The field of cardiac medicine is known for its high-tech treatments such as bypass surgery, stents and defibrillators, yet the treatments that may offer the most long term benefit, cardiac rehabilitation programs, are often ignored. Such programs significantly reduce the chance a patient will die from cardiac issues, but few seniors take advantage of these life-sustaining treatments despite their being covered by Medicare.

According to the Journal of the American College of Cardiology, a mere 12 percent of seniors eligible to participate in programs that promote exercise, healthy eating, blood pressure and cholesterol management and smoking cessation do so. Patients who take part in cardiac rehabilitation programs after heart attacks, heart transplants, bypass surgeries, heart valve surgeries and angioplasty lower their mortality rate by one-third over five years.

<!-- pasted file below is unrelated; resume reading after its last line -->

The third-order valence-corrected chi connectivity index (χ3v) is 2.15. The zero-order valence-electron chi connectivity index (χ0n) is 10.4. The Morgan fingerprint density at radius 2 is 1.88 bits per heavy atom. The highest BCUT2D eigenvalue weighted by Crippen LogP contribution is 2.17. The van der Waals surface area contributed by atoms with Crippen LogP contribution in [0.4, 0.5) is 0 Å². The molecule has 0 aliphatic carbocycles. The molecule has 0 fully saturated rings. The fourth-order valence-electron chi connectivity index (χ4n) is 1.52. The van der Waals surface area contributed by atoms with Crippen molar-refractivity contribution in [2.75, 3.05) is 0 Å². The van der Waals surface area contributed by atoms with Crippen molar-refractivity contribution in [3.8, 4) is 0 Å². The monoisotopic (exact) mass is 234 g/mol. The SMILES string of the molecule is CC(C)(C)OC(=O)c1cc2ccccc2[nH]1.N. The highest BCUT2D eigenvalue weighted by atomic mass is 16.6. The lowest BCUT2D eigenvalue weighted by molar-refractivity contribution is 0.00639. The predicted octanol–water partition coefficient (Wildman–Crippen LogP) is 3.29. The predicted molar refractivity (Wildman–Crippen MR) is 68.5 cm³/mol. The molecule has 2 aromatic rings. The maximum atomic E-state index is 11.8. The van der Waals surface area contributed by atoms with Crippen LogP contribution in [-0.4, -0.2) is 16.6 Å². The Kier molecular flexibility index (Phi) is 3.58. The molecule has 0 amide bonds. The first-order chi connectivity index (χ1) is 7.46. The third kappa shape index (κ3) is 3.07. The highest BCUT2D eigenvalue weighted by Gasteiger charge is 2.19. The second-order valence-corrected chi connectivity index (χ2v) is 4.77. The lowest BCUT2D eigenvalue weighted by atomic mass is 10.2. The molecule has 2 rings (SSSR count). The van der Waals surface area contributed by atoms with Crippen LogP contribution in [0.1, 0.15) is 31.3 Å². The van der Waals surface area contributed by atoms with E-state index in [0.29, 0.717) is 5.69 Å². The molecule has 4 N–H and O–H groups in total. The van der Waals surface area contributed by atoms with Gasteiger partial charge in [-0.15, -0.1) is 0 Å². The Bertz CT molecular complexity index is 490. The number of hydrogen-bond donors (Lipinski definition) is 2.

Despite the success of cardiac rehabilitation, doctors often do not refer patients to such programs. Nearly half of eligible patients do not receive referrals, and the rate is even lower for seniors, according to a report in the Journal of the American College of Cardiology. Patients who do receive referrals often elect not to take part in cardiac rehabilitation programs for various reasons, including low motivation, depression and resistance to lifestyle changes.